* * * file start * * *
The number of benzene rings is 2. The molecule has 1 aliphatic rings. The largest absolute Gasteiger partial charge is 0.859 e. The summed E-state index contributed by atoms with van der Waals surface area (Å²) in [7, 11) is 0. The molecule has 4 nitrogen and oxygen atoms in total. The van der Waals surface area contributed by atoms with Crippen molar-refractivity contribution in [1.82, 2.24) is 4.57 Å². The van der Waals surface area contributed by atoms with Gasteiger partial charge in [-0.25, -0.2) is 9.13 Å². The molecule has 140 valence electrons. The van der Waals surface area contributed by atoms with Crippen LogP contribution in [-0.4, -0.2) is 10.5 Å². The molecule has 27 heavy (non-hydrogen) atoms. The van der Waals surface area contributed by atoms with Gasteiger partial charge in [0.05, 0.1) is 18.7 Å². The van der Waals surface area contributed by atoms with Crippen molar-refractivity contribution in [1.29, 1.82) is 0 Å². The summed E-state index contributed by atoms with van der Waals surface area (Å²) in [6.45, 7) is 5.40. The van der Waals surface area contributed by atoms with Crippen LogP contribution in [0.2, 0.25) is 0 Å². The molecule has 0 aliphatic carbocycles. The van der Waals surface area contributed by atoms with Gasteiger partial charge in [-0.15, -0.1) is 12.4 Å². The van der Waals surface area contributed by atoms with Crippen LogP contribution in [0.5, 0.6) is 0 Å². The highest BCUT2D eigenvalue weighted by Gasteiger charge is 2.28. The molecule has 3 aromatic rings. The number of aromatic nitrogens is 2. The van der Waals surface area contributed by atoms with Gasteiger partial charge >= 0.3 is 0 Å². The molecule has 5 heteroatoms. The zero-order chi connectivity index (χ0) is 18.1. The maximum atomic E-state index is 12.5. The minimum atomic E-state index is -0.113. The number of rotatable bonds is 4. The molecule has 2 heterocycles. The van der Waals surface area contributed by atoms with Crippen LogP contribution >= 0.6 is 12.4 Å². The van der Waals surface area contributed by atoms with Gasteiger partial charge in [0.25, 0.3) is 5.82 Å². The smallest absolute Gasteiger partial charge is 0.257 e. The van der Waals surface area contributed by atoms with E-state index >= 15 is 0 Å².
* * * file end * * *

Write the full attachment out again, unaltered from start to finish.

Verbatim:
The number of benzene rings is 2. The molecule has 1 aliphatic rings. The largest absolute Gasteiger partial charge is 0.859 e. The summed E-state index contributed by atoms with van der Waals surface area (Å²) in [7, 11) is 0. The molecule has 4 nitrogen and oxygen atoms in total. The van der Waals surface area contributed by atoms with Crippen molar-refractivity contribution in [1.82, 2.24) is 4.57 Å². The van der Waals surface area contributed by atoms with Gasteiger partial charge in [-0.25, -0.2) is 9.13 Å². The molecule has 140 valence electrons. The van der Waals surface area contributed by atoms with Crippen LogP contribution in [-0.4, -0.2) is 10.5 Å². The molecule has 27 heavy (non-hydrogen) atoms. The van der Waals surface area contributed by atoms with Gasteiger partial charge in [0.05, 0.1) is 18.7 Å². The van der Waals surface area contributed by atoms with Crippen molar-refractivity contribution in [1.29, 1.82) is 0 Å². The summed E-state index contributed by atoms with van der Waals surface area (Å²) in [6.45, 7) is 5.40. The van der Waals surface area contributed by atoms with Crippen LogP contribution in [0.2, 0.25) is 0 Å². The molecule has 0 aliphatic carbocycles. The van der Waals surface area contributed by atoms with Gasteiger partial charge in [-0.15, -0.1) is 12.4 Å². The van der Waals surface area contributed by atoms with Crippen LogP contribution in [0.5, 0.6) is 0 Å². The highest BCUT2D eigenvalue weighted by Gasteiger charge is 2.28. The molecule has 3 aromatic rings. The number of aromatic nitrogens is 2. The van der Waals surface area contributed by atoms with Gasteiger partial charge >= 0.3 is 0 Å². The molecule has 5 heteroatoms. The zero-order chi connectivity index (χ0) is 18.1. The maximum atomic E-state index is 12.5. The minimum atomic E-state index is -0.113. The number of rotatable bonds is 4. The molecule has 2 heterocycles. The van der Waals surface area contributed by atoms with Crippen LogP contribution >= 0.6 is 12.4 Å². The van der Waals surface area contributed by atoms with Gasteiger partial charge in [0.25, 0.3) is 5.82 Å². The smallest absolute Gasteiger partial charge is 0.257 e. The van der Waals surface area contributed by atoms with E-state index >= 15 is 0 Å².